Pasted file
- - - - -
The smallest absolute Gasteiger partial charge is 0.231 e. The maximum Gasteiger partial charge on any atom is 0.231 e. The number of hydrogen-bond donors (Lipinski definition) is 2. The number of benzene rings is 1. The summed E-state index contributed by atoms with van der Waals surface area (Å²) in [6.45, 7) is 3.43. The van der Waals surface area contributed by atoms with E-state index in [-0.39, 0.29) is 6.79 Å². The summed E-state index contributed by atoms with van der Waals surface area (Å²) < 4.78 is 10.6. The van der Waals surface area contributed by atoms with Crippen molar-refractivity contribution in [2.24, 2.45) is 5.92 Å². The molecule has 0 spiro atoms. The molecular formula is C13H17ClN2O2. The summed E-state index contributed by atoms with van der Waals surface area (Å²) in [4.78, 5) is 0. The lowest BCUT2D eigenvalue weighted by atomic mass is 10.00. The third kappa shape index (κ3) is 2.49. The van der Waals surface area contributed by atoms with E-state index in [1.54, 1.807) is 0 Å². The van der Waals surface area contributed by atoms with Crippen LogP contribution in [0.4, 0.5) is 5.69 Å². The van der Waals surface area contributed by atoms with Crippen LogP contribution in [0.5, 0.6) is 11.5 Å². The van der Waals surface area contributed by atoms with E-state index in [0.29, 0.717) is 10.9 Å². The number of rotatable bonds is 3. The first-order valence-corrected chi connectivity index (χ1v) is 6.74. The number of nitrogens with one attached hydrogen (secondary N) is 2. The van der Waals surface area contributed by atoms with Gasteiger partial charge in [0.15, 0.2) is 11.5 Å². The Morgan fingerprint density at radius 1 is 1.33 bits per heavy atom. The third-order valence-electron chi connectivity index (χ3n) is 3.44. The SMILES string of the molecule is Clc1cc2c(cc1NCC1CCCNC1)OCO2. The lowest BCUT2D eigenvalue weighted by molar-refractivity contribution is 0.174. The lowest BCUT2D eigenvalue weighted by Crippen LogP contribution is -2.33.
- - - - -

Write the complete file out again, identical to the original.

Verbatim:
The smallest absolute Gasteiger partial charge is 0.231 e. The maximum Gasteiger partial charge on any atom is 0.231 e. The number of hydrogen-bond donors (Lipinski definition) is 2. The number of benzene rings is 1. The summed E-state index contributed by atoms with van der Waals surface area (Å²) in [6.45, 7) is 3.43. The van der Waals surface area contributed by atoms with E-state index in [-0.39, 0.29) is 6.79 Å². The summed E-state index contributed by atoms with van der Waals surface area (Å²) < 4.78 is 10.6. The van der Waals surface area contributed by atoms with Crippen molar-refractivity contribution in [2.24, 2.45) is 5.92 Å². The molecule has 0 spiro atoms. The molecular formula is C13H17ClN2O2. The summed E-state index contributed by atoms with van der Waals surface area (Å²) in [4.78, 5) is 0. The lowest BCUT2D eigenvalue weighted by atomic mass is 10.00. The third kappa shape index (κ3) is 2.49. The van der Waals surface area contributed by atoms with E-state index in [1.54, 1.807) is 0 Å². The van der Waals surface area contributed by atoms with Crippen LogP contribution in [0.4, 0.5) is 5.69 Å². The van der Waals surface area contributed by atoms with Crippen LogP contribution in [0.5, 0.6) is 11.5 Å². The van der Waals surface area contributed by atoms with E-state index in [0.29, 0.717) is 10.9 Å². The number of rotatable bonds is 3. The first-order valence-corrected chi connectivity index (χ1v) is 6.74. The number of nitrogens with one attached hydrogen (secondary N) is 2. The van der Waals surface area contributed by atoms with Gasteiger partial charge in [0.15, 0.2) is 11.5 Å². The Morgan fingerprint density at radius 1 is 1.33 bits per heavy atom. The third-order valence-electron chi connectivity index (χ3n) is 3.44. The SMILES string of the molecule is Clc1cc2c(cc1NCC1CCCNC1)OCO2. The lowest BCUT2D eigenvalue weighted by molar-refractivity contribution is 0.174. The lowest BCUT2D eigenvalue weighted by Crippen LogP contribution is -2.33.